Nasa has even done a deal to show it in Times Square, while space fans elsewhere are planning parties.

'In the city that never sleeps, the historic Times Square will be the place for New Yorkers to participate in this historic landing,' John Grunsfeld, NASA's associate administrator for science missions, said.

When you think of all the big news events in history, you think of Times Square, and I can think of no better venue to celebrate this news-making event on Mars.'

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The landing will be shown on the big screen in Times Square

The Curiosity rover has taken the public's imagination by storm, in one of the most daring space missions ever attempted.

The rover, Curiosity, is designed to search for clues about possible past life in a crater that might once have been filled with water.

The £1.59 billion six-wheeled machine is twice as long and five times as heavy as the twin rovers Spirit and Opportunity which landed on Mars in 2004.

Two British scientists are members of the team which will direct the rover and analyse the data it collects.

WHERE TO WATCH

The Times Square broadcast begins at 11:30 p.m. EDT Sunday night and runs until 4 a.m. EDT Monday morning (Aug. 6).

The exact time of landing is scheduled for 1:31 a.m. Aug. 6 EDT (0531 GMT), though it will be late Monday night at the rover's California-based mission control room.

Nasa has a full list of US events to watch the landing here.

Dr John Bridges, from the University of Leicester Space Research Centre, one of the British scientists working on the Mars Science Laboratory mission, said: 'I’m cautiously optimistic.

'Space exploration is not for the faint hearted.

'The previous rover landing used inflatable bouncing bags. Curiosity’s just too heavy for that, so they developed the sky crane technique.'

Curiosity’s target is Gale Crater, near the Martian equator, where there are geological signs of past water.

The plan is to land close to Mount Sharp, a 5.5-kilometre peak in the centre of the crater with clay deposits around its base.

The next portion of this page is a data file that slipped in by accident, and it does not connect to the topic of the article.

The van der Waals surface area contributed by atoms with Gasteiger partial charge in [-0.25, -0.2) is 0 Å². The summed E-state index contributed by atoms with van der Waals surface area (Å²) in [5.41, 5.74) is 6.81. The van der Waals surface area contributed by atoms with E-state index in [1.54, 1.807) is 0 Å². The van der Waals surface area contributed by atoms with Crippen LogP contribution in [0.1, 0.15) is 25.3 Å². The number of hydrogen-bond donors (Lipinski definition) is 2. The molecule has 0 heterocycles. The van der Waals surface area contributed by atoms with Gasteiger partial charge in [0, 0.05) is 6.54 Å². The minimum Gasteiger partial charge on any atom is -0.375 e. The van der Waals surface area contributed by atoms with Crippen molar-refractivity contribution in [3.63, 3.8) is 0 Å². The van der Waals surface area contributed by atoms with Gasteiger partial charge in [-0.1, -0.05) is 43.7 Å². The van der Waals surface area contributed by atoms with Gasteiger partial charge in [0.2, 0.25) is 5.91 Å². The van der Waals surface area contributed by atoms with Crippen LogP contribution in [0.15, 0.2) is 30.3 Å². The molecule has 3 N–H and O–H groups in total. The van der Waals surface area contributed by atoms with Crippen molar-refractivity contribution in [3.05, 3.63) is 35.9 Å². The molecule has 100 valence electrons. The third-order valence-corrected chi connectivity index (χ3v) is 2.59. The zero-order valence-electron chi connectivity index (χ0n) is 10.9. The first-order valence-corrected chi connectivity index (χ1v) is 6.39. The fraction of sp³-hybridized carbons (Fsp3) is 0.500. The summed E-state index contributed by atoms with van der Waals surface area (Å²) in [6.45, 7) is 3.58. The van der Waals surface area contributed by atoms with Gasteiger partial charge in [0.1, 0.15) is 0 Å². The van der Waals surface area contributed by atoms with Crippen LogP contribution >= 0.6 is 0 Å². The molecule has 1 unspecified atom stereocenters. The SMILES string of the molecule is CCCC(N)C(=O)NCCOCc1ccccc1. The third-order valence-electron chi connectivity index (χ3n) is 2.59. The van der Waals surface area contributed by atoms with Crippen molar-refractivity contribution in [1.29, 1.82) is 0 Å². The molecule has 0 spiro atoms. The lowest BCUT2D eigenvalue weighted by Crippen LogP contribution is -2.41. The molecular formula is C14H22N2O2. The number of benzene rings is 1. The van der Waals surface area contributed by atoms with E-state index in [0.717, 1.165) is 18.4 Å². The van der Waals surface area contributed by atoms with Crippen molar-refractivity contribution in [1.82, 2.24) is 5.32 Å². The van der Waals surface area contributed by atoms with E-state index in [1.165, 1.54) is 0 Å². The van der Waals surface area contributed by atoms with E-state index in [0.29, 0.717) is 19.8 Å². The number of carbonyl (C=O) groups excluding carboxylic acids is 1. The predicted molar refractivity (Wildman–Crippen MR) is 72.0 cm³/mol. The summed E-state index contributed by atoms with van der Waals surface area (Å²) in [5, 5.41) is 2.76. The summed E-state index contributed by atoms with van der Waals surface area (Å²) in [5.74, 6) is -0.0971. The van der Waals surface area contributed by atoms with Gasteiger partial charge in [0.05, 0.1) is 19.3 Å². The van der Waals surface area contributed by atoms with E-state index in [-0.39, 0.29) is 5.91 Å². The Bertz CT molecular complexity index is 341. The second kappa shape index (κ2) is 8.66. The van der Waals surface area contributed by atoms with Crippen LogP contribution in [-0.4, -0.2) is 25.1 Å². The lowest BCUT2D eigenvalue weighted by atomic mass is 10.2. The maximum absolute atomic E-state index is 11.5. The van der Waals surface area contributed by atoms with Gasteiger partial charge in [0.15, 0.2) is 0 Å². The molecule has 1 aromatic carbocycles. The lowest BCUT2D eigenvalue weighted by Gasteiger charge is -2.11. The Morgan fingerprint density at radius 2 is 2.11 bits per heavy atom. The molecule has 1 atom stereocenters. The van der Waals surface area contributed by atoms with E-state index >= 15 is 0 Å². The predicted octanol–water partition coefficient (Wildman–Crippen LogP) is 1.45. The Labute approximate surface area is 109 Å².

If all goes well the radio signal confirming that Curiosity has landed will arrive on Earth after a 14-minute journey through space at 06.31, UK time.

For one Martian year - 98 Earth weeks - Curiosity will explore its surroundings using its robot arm and a formidable array of scientific instruments to analyse samples drilled from rocks or scooped from the ground.

It also carries a laser capable of zapping rocks up to 30 feet away, vaporising tiny amounts of material in a flash of light that can be analysed to reveal chemical data.

As well carrying a stereo camera to take panoramic shots, Curiosity will be equipped with a magnifying imager that can reveal details smaller than the width of a human hair.

Geologist Professor Sanjeev Gupta, from Imperial College London, the other British scientist involved in the mission, said: 'Nasa chose Gale Crater as the landing site because it has a number of really exciting geological features that we are hoping to explore.

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Target: The known as Gale crater area where Nasa's Curiosity rover will land on August 5

'These include a canyon and what appears to be a lake bed on the floor of the crater, as well as a channel and a delta, which we think may have been carved by water.

HOW CURIOSITY WILL LAND

After entering the Martian atmosphere at 13,200mph, the capsule containing Curiosity will be slowed by friction and then a supersonic parachute.

An 'upper stage' resembling a flying bedstead will then be deployed, firing retro rockets to brake its descent.

As it hovers over the landing site, the upper stage will transform itself into a 'sky crane' and lower Curiosity to the surface on the end of a tether.

It will then break away, and deliberately crash.

'We will use the rover’s cameras, including one which is like a powerful magnifying glass, to study the geology up close.'

Dr Bridges and Prof Gupta will be based at Nasa’s Jet Propulsion Laboratory in Pasadena, California, during the mission.

They will be among hundreds of scientists who will work together round the clock analysing data beamed back from Curiosity, planning experiments and guiding the rover’s excursions.

Dr Bridges said a key goal is to study the clay sediments at the foot of Mount Sharp. Scientists believe they are a reminder of a time, three to four billion years ago, when there was abundant water on the surface of Mars.

'The clay layers may represent what we loosely call a warm and wet period in Martian history,' said Dr Bridges.

'On the top of the mountain the rock was deposited under dry conditions, so there was a great environmental change.

'There’s this idea that Mars was warm and wet long ago, but we don’t know how long there were standing bodies of water on Mars, whether they were short lived or lasted hundreds of millions of years.

'That’s important to the question of whether life ever existed there.

Although we’ve made enormous strides in understanding Mars over the last 10 or 20 years, there’s still a lot we don’t know.'

An Atlas V rocket carrying Curiosity blasted off from Cape Canaveral, Florida, in November.

The journey to Mars crossed 352 million miles of space.

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Nasa's Curiosity rover, which is set to land on the red planet of surface - if it survives a descent known as 'seven minutes of terror'

Hey brother, do you notice the name of the name of the mountain it is landing at the base of :)

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I wish we put more of our resource's into endeavours such as this .